๐Ÿˆ Sports betting: Lawmakers didn't consider a proposed referendum asking voters to approve or reject online sports gambling.

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3. The Braves' road to the World Series begins today

Braves players Matt Olson, Sal Fasano, Sean Murphy and Travis D'Arnaud before their spring training game with the Orioles in Florida this month. Photo: David J. Griffin/Icon Sportswire via Getty Images

We're only hours away from the first pitch of the season for the defending National League East champion Atlanta Braves, who open at rival Philadelphia at 3:05pm Friday.

Why it matters: The Braves are entering the 2024 campaign as one of the MLB's best teams and the No. 2 favorite to win this year's World Series, just behind the Dodgers.

What we're watching: The Braves' high-scoring offense, including reigning MVP Ronald Acuรฑa Jr., and new outfielder Jarred Kelenic, who closed spring training with a 452-foot home run Tuesday.

Yes, but: Although the Braves have a World Series title and five consecutive division titles over the past five years, they've won only once on opening day in that span, the AJC writes.

  • But the ultimate goal isn't to win today; it's to bring another World Series back to the A.

Watch: On NBC, MLB Extra Innings, Bally Sports South, or Bally Sports Southeast.

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4. Atlanta's idyllic spring seasons are getting warmer

Change in average spring temperature from 1970 to 2023
Data: Climate Central; Chart: Axios Visuals

Atlanta's spring seasons are getting warmer โ€” a trend reflecting human-caused warming.

Why it matters: Much of the seasonal climate change discussion is focused on summer and winter, when temperatures are typically at their annual high and low extremes.

  • But the "between seasons" โ€”ย Atlanta's not-to-be-missed (actual) spring and fall โ€” are affected too.

By the numbers: Springtime in Atlanta warmed by 1.5 degrees on average between 1970 and 2023, per Climate Central, a climate research and communications nonprofit.

Zoom in: Heat waves, sudden storms and flash floods are landlocked metro Atlanta's biggest threats from climate change.

  • The city's climate strategy hinges on transitioning City Hall to 100% clean energy by 2035. As of December 2023, however, the city was falling short of its 2025 goal.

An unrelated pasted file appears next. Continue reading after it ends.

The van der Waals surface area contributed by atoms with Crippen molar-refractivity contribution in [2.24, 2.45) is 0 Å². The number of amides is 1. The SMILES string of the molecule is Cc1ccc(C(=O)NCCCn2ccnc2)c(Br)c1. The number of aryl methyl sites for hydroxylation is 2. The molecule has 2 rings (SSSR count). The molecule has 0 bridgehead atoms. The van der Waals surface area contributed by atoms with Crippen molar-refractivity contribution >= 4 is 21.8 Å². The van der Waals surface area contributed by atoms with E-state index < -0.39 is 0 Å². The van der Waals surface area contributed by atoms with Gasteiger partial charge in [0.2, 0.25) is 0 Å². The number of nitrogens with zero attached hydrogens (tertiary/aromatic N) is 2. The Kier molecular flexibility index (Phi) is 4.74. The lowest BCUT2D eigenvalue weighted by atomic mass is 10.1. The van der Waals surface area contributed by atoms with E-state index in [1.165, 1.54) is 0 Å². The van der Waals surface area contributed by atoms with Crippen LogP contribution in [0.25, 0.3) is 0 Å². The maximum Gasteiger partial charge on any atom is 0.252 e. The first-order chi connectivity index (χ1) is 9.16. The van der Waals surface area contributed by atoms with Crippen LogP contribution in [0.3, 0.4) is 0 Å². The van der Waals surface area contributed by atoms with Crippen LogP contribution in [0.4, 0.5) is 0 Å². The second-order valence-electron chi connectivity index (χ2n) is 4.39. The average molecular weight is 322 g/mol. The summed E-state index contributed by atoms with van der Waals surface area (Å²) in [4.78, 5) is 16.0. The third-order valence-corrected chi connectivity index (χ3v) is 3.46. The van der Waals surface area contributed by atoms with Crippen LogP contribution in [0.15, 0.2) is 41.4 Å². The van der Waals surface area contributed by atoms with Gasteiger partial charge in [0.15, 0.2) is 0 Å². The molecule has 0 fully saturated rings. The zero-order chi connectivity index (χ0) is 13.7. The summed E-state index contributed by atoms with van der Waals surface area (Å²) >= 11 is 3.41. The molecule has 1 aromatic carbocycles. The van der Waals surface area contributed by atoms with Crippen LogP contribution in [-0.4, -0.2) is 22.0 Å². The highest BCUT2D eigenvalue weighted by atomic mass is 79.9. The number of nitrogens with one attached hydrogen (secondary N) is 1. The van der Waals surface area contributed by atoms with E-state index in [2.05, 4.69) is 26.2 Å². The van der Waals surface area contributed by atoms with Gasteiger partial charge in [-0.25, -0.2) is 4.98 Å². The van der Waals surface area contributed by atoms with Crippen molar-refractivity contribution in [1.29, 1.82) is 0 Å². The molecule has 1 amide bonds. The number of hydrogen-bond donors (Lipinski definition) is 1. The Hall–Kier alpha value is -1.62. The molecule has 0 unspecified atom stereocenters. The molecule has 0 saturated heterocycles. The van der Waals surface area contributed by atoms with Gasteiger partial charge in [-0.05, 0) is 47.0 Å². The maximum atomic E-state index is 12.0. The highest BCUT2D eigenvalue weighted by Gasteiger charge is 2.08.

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Stay booked and busy

๐Ÿ“… Upcoming events around the city.

Heritage Fire Tour Atlanta at Guardian Works on April 28th: Uniting live fire cooking, local farms, and top chefs for an all-you-can-eat feast. Grab tickets today. $125 general admission, $175 VIP.

Hosting an event? Email [email protected].

5. Five-ish Points: ๐Ÿ”ฅ Usher's ATL Chicken biz

Usher at the 55th Annual NAACP Awards on March 16, 2024, in Los Angeles. Photo: Unique Nicole/WireImage

The Athens Hispanic community is anxious about an immigration crackdown after an undocumented man allegedly killed Augusta University student Laken Riley on the campus of UGA. (AJC)

๐Ÿง‡ Striking Georgia Waffle House workers want the company to end mandatory "meal credit" paycheck deductions and improve working conditions, wages, and safety measures. (WSB-TV)

โš–๏ธ Federal appeals judges are weighing arguments to overturn the prison sentences for three men in the 2020 killing of Ahmaud Arbery. (WABE)

๐Ÿก Pick the best metro Atlanta suburb in this year's OTP downtown bracket. (Urbanize Atlanta)

๐Ÿ— Grammy-winning Usher is partnering with Dave's Hot Chicken to open restaurants in metro Atlanta. (WhatNow Atlanta)

โœŒ๐ŸฝKristal is using her three-day weekend to relax and recharge.

๐ŸŒ Thomas is en route to San Francisco to visit his inimitable and incredible mom.

๐Ÿ˜‹ Wil still enjoys those tasty beignets at Your 3rd Spot.

This newsletter was edited by Jen Ashley and copy edited by Natasha Danielle Smith and Anjelica Tan.